Non-dom consultation document published

Non-dom consultation document published

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KEY POINTS

  • The non-dom consultation was published on 30 September

  • This will have a huge impact on non-domiciled individuals who have been resident in the UK for at least 15 of the last 20 years

  • Individuals will need to consider the impact for income tax, capital gains tax and inheritance tax

In the Summer Budget it was announced that there would be significant changes to the way non-domiciled individuals (“non-doms”) are taxed in the UK. The consultation document (“condoc”) outlining the initial proposals was published on 30 September. The consultation period is very short, closing on 11 November, and the legislation will be included in Finance Bill 2016.

The condoc is relatively light on detail but the key principles of the reforms are made clear. Essentially, the government plans to introduce a deemed-UK domiciled status for individuals who have been resident in the UK for at least 15 out of the last 20 tax years, beginning on 6 April 2017.

Once an individual has a deemed-UK domicile, they will retain their new domicile status for as long as they remain in the UK. Should an individual leave the UK, they will still retain their deemed status until they have been non-UK resident for at least 6 full tax years. Should 6 tax years pass before they return to the UK as a UK resident then they will have another 15 years until they are deemed-UK domiciled once more. This ‘6 year rule’ could have serious implications for inheritance tax (“IHT”) purposes as during an individual’s period of absence they will remain exposed to IHT in the UK on their worldwide estate.

One of the major changes is that the current system for taxing offshore trust distributions to non-doms by reference to the income and gains within the structure is to be scrapped. Instead, non-doms who have been UK resident for 15 years by 2017 will be taxed on the value of the benefits received from the trust. We don’t know what this means yet but it seems likely that all trust distributions will be subject to income tax rather than the current possibilities of income tax, CGT or, on occasions, no tax at all. The condoc also hints that the government is considering applying this new system to non-doms who haven’t yet reached 15 years of UK residence; perhaps this is seen as a good opportunity to reform a very complex tax regime. However, the government are still considering these issues and are yet to provide more detail on how this would be implemented universally.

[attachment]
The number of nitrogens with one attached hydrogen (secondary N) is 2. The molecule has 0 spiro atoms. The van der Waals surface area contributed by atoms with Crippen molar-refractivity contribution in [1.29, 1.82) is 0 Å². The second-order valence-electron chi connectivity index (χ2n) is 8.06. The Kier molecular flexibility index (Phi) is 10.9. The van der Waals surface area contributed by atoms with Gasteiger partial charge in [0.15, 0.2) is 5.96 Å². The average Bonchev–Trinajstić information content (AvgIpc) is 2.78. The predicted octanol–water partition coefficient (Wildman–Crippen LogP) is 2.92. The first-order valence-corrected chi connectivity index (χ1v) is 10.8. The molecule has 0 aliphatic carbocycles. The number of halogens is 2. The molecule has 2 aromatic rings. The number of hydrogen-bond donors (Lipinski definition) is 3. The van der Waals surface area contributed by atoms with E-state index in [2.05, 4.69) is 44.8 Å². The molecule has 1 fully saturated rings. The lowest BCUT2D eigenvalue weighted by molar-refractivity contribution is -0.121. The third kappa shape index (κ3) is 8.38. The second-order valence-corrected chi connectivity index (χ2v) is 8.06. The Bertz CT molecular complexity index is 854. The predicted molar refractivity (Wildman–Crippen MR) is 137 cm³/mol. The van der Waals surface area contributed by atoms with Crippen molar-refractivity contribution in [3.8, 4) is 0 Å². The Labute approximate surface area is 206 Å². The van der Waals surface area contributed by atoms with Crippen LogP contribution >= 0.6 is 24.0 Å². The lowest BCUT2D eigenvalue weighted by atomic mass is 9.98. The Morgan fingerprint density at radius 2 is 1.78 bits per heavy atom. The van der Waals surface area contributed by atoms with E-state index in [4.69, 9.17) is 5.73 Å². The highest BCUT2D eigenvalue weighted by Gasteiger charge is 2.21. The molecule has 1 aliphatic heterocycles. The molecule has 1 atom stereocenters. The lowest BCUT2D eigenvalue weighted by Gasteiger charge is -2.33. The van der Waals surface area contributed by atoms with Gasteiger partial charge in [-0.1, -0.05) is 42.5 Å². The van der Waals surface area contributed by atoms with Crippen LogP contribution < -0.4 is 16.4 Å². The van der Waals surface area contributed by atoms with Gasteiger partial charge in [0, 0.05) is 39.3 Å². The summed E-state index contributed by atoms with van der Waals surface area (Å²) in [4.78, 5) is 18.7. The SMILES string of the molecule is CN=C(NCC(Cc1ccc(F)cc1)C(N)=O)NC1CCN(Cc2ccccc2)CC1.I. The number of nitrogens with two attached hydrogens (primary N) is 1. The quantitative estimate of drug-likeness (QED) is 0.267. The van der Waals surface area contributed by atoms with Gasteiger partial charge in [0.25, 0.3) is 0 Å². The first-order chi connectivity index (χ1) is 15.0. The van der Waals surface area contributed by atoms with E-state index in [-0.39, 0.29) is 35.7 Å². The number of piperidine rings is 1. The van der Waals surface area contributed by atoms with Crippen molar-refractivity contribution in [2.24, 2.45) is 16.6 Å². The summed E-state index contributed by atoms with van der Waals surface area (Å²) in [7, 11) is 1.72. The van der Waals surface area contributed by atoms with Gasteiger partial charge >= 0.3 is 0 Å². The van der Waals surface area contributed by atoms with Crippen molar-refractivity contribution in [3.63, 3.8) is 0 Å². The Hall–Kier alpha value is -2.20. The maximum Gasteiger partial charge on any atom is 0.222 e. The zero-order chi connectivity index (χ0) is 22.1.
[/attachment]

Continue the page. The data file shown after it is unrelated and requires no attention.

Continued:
The condoc also confirms that the government does not propose to change the rules which will apply to excluded property trusts for IHT purposes whereby a trust will remain an excluded property trust even when the settlor becomes deemed-UK domiciled. It would appear that this is a sensible compromise to encourage non-doms to remain in the UK.

However, it’s very important to be aware that this compromise won’t apply to those who were born with a UK domicile of origin and then acquired a domicile of choice overseas and later return to the UK. For those people, that the government regards as “boomerang” non-doms, their UK domicile of origin will be revived as soon as they become UK tax resident again, with no protection for any offshore trusts they established when they acquired non-UK domiciles of choice. The effect of this is that all income and gains of the trust will be taxable on an arising basis if the settlor who is returning to the UK is regarded as having retained an interest in the trust.

The other major effect is that any trusts settled with non-UK assets by the individual while they were non-UK domiciled will cease to be excluded property trusts. This means that the worldwide assets of the trust will suffer IHT charges every 10 years and when assets leave the trust in some circumstances.

The overall policy objective is to tax every payment or benefit that a non-dom receives from an offshore trust on a worldwide basis once they are deemed domiciled. On a plain reading of the condoc this would appear to mean that in some cases deemed domiciled individuals will be taxed more heavily on trust distributions than a UK domicile receiving an identical trust distribution. This is because the condoc does not say the new regime for taxing trust distributions will apply to those people who have never been non-UK domiciled.

It will also be interesting to see how the new regime will treat distributions from overseas trusts where the settlor was non-dom but is now deceased. There is nothing in the condoc to suggest the tax treatment of distributions in such situations will change from the current regime. If so, that could leave newly-deemed UK domiciles in the odd position of being taxed on every distribution from a trust they settled personally, even if it was settled with clean capital before they became UK tax resident, and having the potential to receive tax free distributions from a trust settled by a non-domiciled relative.

We expect that all non-doms will have to review their options very carefully and decide whether it is feasible to restructure their affairs to allow them to remain in the UK, consider leaving before they become deemed domiciled with a view to returning later or leave permanently. Those who want to remain in the UK will focus on the creation of excluded property trusts and other structures that preserve some benefits of the current regime in the window available to them before they become deemed domiciled.

Trident will be launching a review service for non-doms and their structures shortly. Meantime, if you would like to discuss any of the above in more detail and understand how these changes could impact you then please do not hesitate to contact us.

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